>In article 1i...@sat.ipp-garching.mpg.de, Carlo Izzo <izzo> writes:
>>> > have a look at the 1991
>>> > paper by E. Friis-Christensen and K. Lassen, of the Danish Meteorological
>>> > Institute, published on Science (Vol. 254, p. 698) with the title "Length
>>> > of the Solar Cycle: An Indicator of Solar Activity Closely Associated with
>>> > Climate". I think you may find it interesting, since it demonstrates the
>>> > correlation between the global temperature and the solar activity.
>Notice the care with which the paper has been titled. Not "Solar Cycle Determines
>Global Temperature" or anything like that...
>
>> Here we have one article where the record of solar activity, that
>> starts in 1743, is compared with the amount of sea ice around
>> Island [Iceland] and with the global temperature trend (that starts
>> in 1861).

>Actually, this isn't quite true. The paper compares the Zurich sun-spot number
>derived solar cycle length to *northen hemisphere land surface temperature*
>anomalies.

Come on, here you are really funny. OK, I have oversimplified, but


at the same time I have invited you to read that paper. Which you

did, and I am glad of it. Now, do you agree that northen hemisphere

land surface temperature (that have been chosen because this is the

longest homogeneous record of temperatures available) is a good

indicator of global worming - or for you is just "meaningless data"


to be promptly ignored and junked?

>


>> The three observed maxima of solar activity in 1770, 1850 and 1940,
>> match exactly the three observed minima in the amount of sea ice,
>> and in addition to that the variations of solar activity replicate
>> with astonishing precision the profile of the global temperature
>> variations after 1861. -cut- See, the correlation coefficient is 0.95...
>I didn't see a corr coeff in the paper.

Right, this is not in the paper. It is at page 652 of the same
number of Science (were Friis-Christensen and Lassen paper is
introduced.


>
>> I just think that
>> presently the effect of the CO2 increase in the atmosphere has been
>> strongly overestimated. Now the solar activity is decreasing, and
>> in the next few years we may see the global temperature decreasing
>> too.
>Is that a prediction we can hold you to? If so, care to specify a period and a
>temperature decrease?

I can't do that, of course, because I cannot predict solar activity.


But now we are at the highest observed maximum of activity, so I guess

it will not get higher :-)

My prediction is: temperature will follow the solar cicle length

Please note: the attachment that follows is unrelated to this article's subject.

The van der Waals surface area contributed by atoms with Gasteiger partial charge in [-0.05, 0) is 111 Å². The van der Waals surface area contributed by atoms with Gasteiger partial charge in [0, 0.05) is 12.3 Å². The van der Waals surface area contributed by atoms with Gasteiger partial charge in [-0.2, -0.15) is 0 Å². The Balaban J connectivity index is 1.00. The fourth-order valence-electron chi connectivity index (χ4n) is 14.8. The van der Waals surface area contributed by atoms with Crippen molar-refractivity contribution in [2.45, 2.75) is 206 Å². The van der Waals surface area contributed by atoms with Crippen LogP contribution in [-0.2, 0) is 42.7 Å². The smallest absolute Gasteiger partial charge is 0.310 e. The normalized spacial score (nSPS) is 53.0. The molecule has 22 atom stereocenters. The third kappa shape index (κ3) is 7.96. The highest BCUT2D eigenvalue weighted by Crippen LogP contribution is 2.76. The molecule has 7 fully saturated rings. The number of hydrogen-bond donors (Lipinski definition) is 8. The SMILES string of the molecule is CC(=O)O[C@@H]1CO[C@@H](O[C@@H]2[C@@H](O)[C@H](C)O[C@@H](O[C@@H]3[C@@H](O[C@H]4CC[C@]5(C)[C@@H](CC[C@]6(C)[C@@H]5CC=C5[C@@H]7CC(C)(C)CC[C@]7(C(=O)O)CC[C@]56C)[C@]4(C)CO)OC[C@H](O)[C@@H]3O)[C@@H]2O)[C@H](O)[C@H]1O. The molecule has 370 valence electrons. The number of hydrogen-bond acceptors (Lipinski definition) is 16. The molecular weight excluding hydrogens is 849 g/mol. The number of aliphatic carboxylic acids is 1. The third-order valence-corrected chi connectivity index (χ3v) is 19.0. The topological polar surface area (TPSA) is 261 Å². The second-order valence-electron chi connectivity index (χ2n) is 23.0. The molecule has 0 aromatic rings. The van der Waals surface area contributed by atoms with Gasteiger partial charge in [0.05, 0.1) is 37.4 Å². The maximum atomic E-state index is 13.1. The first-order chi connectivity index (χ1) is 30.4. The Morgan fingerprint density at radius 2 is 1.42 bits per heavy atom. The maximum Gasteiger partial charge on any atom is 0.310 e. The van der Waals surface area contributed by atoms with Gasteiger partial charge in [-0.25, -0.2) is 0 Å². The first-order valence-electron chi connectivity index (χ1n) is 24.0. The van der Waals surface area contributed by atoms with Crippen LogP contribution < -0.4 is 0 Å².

behavior in the same way as it did in the past 252 years.


>
>But, back to Friis-Christensen. You seem to think that paper has been
>forgotten. In which case you presumably haven't read Kelly+Wigley,
>Nature 1992, p328 (and indeed another article and commentary in the
>same issue). They point out that, whilst the FC correlation is indeed
>good, there are two problems:
>1. The implied sensitivity to radiative forcing of the earth is too high
>2. The derivation of the time series of solar cycle length by FC is not unique
>Point 1 is more important and is indeed mentioned in FC as area number of
>other caveats you have skipped over.
>
>- William Connolley w...@bas.ac.uk "Captain Reactive"
>

You are right that point 1 is (far) more important. OK, the implied
sensitivity to radiative forcing of the earth is too high. Which means
that the correlation of this solar activity indicator with the amount
of sea ice and with the temperature, shown in this paper, is just a
"chance". Is this what you mean? Look at those picture again. There
is even a small lag in the 3 ice minima, *following* the 3 solar activity
maxima, that is exactly what one would expect to see. Wouldn't you
rather doubt that sensitivity to radiative forcing of the earth should
be revised? How this sensitivity should be measured then, if not with
data of this kind?

Carlo Izzo


Carlo Izzo

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Aug 22, 1995, 3:00:00 AM8/22/95
to
l...@schur.math.nwu.edu (Len Evens) wrote:
>In article <41ac1p$1i...@sat.ipp-garching.mpg.de>, Carlo Izzo <izzo> wrote:
>>
>>Why have you removed my prediction from the text? I said that
>>global temperature will follow the solar activity. But you want
>>me to be more precise - while you know very well that this is
>>impossible. Anyway, let me think. There was a maximum of solar
>>activity about 1770; a minimum about 1810; a max about 1850; a min
>>about 1895; a max about 1940. The cicle repeats itself in about
>>80-90 years (the Gleissberg period). A minimum was expected in 1985.
>>Indeed there was one, but not very deep... and then solar activity
>>started to rise again. It should keep rising until 2030 - you have
>>all the time to "prove" that global warming is man-made, and ruin
>>the world economy. OK?
>>
>
>This at least we need not worry about. We now have very accurate
>measurements of the solar constant from satellites.

You are right, this is a very important point. This will not
only allow us to track exactly what is happening with forcing
from solar radiation (as you say below) but it will also improve
the relation between the solar radiation and the solar cycle
length (which is not necessarily linear) allowing us to extend